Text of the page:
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October 19, 2010 / jasonpinto

Just Like Dad (Almost)

Over the past few months, I’ve been around my parents quite a bit.  And, maybe it’s because I’m 30 —- but more than ever before, it’s quite obvious to me that I’m a whole lot like my Dad.

I’ve had an inclination of this for quite a while. But when I was younger, I certainly remember fighting that in my head.

There are a few things that my Dad does that make me cringe. Well, lo and behold, I’m guilty of some of those same things. For example, whenever he has guests over the house, he instantly has the urge to make sure that music is playing. Quite often, he puts it in on a bit too loud (that is, if anyone in the room wants to have a conversation or hear themselves think).   Well, guess what — I do the exact same thing.

It’s also quite clear that I share his fear of heights. (To my wife: I’m sorry that I was almost useless when we re-did our porch roof over Columbus Day weekend!)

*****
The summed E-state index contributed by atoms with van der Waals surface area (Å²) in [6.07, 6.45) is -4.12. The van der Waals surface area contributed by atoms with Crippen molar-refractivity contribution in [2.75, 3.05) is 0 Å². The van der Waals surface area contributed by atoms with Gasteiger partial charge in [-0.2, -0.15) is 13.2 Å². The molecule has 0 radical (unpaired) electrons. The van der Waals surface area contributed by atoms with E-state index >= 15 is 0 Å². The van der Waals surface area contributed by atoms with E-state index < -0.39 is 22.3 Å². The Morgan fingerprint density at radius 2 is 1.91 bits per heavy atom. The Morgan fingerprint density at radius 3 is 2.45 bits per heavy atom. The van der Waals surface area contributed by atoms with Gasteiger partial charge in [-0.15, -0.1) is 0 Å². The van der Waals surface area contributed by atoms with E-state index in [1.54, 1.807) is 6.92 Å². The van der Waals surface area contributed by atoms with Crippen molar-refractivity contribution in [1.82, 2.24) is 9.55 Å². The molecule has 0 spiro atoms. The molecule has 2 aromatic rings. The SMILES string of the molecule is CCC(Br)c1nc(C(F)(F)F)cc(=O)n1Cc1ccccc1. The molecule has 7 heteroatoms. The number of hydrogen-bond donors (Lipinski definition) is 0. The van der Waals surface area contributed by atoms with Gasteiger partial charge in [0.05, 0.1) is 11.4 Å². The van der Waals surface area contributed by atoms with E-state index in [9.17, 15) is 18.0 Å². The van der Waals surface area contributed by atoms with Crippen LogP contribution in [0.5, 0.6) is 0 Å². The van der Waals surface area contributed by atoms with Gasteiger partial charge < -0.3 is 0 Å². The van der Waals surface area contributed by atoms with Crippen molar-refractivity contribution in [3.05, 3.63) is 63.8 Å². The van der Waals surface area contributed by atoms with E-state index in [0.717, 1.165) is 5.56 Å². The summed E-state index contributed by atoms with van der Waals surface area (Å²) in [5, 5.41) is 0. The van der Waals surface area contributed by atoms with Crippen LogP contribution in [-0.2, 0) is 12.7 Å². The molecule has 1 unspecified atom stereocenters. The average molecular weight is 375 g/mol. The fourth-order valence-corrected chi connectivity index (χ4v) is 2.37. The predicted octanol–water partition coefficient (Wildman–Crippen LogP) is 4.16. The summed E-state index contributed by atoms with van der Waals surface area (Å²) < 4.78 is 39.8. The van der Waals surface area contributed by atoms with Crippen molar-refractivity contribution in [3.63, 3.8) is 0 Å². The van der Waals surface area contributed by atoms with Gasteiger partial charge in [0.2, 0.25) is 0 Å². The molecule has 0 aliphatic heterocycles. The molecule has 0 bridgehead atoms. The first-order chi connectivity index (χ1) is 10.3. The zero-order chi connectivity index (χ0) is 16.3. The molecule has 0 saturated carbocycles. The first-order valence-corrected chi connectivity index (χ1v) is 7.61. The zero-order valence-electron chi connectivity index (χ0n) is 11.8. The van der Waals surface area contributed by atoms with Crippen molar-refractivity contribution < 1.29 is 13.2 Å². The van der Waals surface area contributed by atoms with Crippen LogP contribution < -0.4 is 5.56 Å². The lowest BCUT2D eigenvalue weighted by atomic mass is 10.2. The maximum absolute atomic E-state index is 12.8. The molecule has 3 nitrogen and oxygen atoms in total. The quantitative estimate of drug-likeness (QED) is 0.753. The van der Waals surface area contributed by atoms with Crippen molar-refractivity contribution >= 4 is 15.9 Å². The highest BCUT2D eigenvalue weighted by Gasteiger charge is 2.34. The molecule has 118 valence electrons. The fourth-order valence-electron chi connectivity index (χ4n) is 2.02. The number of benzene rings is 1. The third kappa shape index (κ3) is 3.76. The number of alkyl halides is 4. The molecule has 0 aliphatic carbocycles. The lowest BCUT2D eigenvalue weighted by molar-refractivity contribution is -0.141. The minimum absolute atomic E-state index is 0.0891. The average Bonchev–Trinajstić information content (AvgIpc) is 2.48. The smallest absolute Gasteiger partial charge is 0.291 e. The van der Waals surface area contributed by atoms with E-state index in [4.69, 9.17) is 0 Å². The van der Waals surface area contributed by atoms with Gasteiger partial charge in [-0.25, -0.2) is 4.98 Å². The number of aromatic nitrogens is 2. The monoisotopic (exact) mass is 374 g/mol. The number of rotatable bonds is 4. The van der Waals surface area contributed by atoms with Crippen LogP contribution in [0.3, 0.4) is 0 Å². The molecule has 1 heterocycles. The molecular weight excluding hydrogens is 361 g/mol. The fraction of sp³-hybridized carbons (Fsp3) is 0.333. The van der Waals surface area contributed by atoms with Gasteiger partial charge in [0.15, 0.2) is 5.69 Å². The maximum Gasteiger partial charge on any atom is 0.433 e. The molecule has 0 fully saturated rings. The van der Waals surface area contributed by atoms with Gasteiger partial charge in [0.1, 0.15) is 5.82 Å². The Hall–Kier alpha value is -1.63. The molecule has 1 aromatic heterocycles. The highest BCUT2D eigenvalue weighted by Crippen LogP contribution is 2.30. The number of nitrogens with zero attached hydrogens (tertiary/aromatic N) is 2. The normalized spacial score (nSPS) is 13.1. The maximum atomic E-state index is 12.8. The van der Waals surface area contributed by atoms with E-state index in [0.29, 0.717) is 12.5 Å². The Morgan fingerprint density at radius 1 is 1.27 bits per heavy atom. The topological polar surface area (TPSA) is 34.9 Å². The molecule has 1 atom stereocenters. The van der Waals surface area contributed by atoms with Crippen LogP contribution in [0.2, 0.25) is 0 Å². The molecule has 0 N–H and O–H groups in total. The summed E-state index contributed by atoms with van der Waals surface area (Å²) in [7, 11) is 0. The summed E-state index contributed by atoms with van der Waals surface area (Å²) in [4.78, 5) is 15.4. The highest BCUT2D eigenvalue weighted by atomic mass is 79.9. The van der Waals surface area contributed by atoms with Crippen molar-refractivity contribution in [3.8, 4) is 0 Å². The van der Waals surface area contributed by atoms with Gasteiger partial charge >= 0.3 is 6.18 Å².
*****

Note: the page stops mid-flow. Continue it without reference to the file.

The similarities extend beyond that. The list may be long, and I have come to accept that. However, I also know that there are differences.

When it comes to marketing, we certainly have every right to be excited about new channels, medias, and other avenues of communication. Sometimes though, we fall in love with those new things so much, that we almost want to completely disregard what worked in the past.  We may start to fight any inclination to use those “old” medias.

If we get to that point, we are only hurting ourselves. Sure, those older channels may no longer be as effective as they once were. However, the fundamentals that applied to making those channels work will often apply to what’s new. Yes, those same fundamentals can help us to more effectively navigate the world of new media; in fact, it may help us to get ahead of our competition as they seek to embrace what’s new as well.

Change and uniqueness can be a wonderful thing. But, studying what and why something worked in the past will always be valuable.

As we move forward with new marketing channels, we should not hide from the way that Dad did it. There’s a part of that within us. Find a way to learn from that, and we will certainly receive benefits.

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